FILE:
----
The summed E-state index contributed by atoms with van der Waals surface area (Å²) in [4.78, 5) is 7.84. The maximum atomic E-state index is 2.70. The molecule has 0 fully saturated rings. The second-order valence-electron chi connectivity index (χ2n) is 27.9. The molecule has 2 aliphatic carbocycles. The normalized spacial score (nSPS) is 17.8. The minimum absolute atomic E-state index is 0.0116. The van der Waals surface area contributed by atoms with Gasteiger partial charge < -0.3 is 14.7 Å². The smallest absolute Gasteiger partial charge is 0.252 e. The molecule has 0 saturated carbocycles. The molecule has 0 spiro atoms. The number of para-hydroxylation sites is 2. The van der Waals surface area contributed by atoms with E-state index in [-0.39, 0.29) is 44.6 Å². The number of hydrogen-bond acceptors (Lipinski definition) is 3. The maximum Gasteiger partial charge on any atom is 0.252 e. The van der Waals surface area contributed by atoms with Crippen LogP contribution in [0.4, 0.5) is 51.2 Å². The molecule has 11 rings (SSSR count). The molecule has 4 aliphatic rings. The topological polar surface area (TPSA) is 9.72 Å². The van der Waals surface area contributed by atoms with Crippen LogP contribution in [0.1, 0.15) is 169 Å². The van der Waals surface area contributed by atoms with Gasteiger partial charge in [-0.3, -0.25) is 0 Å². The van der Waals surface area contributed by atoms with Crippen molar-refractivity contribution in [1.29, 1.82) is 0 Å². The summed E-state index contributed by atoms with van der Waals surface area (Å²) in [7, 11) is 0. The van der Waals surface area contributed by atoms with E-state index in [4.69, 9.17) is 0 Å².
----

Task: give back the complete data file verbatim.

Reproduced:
The summed E-state index contributed by atoms with van der Waals surface area (Å²) in [4.78, 5) is 7.84. The maximum atomic E-state index is 2.70. The molecule has 0 fully saturated rings. The second-order valence-electron chi connectivity index (χ2n) is 27.9. The molecule has 2 aliphatic carbocycles. The normalized spacial score (nSPS) is 17.8. The minimum absolute atomic E-state index is 0.0116. The van der Waals surface area contributed by atoms with Gasteiger partial charge < -0.3 is 14.7 Å². The smallest absolute Gasteiger partial charge is 0.252 e. The molecule has 0 saturated carbocycles. The molecule has 0 spiro atoms. The number of para-hydroxylation sites is 2. The van der Waals surface area contributed by atoms with E-state index in [-0.39, 0.29) is 44.6 Å². The number of hydrogen-bond acceptors (Lipinski definition) is 3. The maximum Gasteiger partial charge on any atom is 0.252 e. The van der Waals surface area contributed by atoms with Crippen LogP contribution in [0.4, 0.5) is 51.2 Å². The molecule has 11 rings (SSSR count). The molecule has 4 aliphatic rings. The topological polar surface area (TPSA) is 9.72 Å². The van der Waals surface area contributed by atoms with Crippen LogP contribution in [0.1, 0.15) is 169 Å². The van der Waals surface area contributed by atoms with Gasteiger partial charge in [-0.3, -0.25) is 0 Å². The van der Waals surface area contributed by atoms with Crippen molar-refractivity contribution in [1.29, 1.82) is 0 Å². The summed E-state index contributed by atoms with van der Waals surface area (Å²) in [7, 11) is 0. The van der Waals surface area contributed by atoms with E-state index in [4.69, 9.17) is 0 Å².